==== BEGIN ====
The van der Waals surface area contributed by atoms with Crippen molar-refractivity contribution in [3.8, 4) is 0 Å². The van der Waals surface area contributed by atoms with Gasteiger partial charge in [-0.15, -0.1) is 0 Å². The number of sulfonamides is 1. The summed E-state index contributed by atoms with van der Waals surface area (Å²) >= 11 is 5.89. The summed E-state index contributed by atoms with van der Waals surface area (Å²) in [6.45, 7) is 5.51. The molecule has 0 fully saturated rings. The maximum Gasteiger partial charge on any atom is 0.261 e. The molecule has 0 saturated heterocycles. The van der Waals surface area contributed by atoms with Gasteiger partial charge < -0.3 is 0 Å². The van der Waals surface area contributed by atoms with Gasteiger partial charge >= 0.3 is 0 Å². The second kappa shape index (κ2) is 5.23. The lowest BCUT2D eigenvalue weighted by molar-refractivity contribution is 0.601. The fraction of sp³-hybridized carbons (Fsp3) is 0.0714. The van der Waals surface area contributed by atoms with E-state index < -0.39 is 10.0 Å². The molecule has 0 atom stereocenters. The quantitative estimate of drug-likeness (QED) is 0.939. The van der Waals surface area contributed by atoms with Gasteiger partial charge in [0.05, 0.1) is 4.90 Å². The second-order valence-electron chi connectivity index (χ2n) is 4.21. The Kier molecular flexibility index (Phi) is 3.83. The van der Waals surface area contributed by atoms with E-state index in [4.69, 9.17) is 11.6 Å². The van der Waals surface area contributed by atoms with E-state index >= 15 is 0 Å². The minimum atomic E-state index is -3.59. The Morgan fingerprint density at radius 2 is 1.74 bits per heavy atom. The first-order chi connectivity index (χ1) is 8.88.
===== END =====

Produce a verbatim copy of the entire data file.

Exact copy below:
The van der Waals surface area contributed by atoms with Crippen molar-refractivity contribution in [3.8, 4) is 0 Å². The van der Waals surface area contributed by atoms with Gasteiger partial charge in [-0.15, -0.1) is 0 Å². The number of sulfonamides is 1. The summed E-state index contributed by atoms with van der Waals surface area (Å²) >= 11 is 5.89. The summed E-state index contributed by atoms with van der Waals surface area (Å²) in [6.45, 7) is 5.51. The molecule has 0 fully saturated rings. The maximum Gasteiger partial charge on any atom is 0.261 e. The molecule has 0 saturated heterocycles. The van der Waals surface area contributed by atoms with Gasteiger partial charge < -0.3 is 0 Å². The van der Waals surface area contributed by atoms with Gasteiger partial charge >= 0.3 is 0 Å². The second kappa shape index (κ2) is 5.23. The lowest BCUT2D eigenvalue weighted by molar-refractivity contribution is 0.601. The fraction of sp³-hybridized carbons (Fsp3) is 0.0714. The van der Waals surface area contributed by atoms with E-state index < -0.39 is 10.0 Å². The molecule has 0 atom stereocenters. The quantitative estimate of drug-likeness (QED) is 0.939. The van der Waals surface area contributed by atoms with Gasteiger partial charge in [0.05, 0.1) is 4.90 Å². The second-order valence-electron chi connectivity index (χ2n) is 4.21. The Kier molecular flexibility index (Phi) is 3.83. The van der Waals surface area contributed by atoms with E-state index in [4.69, 9.17) is 11.6 Å². The van der Waals surface area contributed by atoms with E-state index >= 15 is 0 Å². The minimum atomic E-state index is -3.59. The Morgan fingerprint density at radius 2 is 1.74 bits per heavy atom. The first-order chi connectivity index (χ1) is 8.88.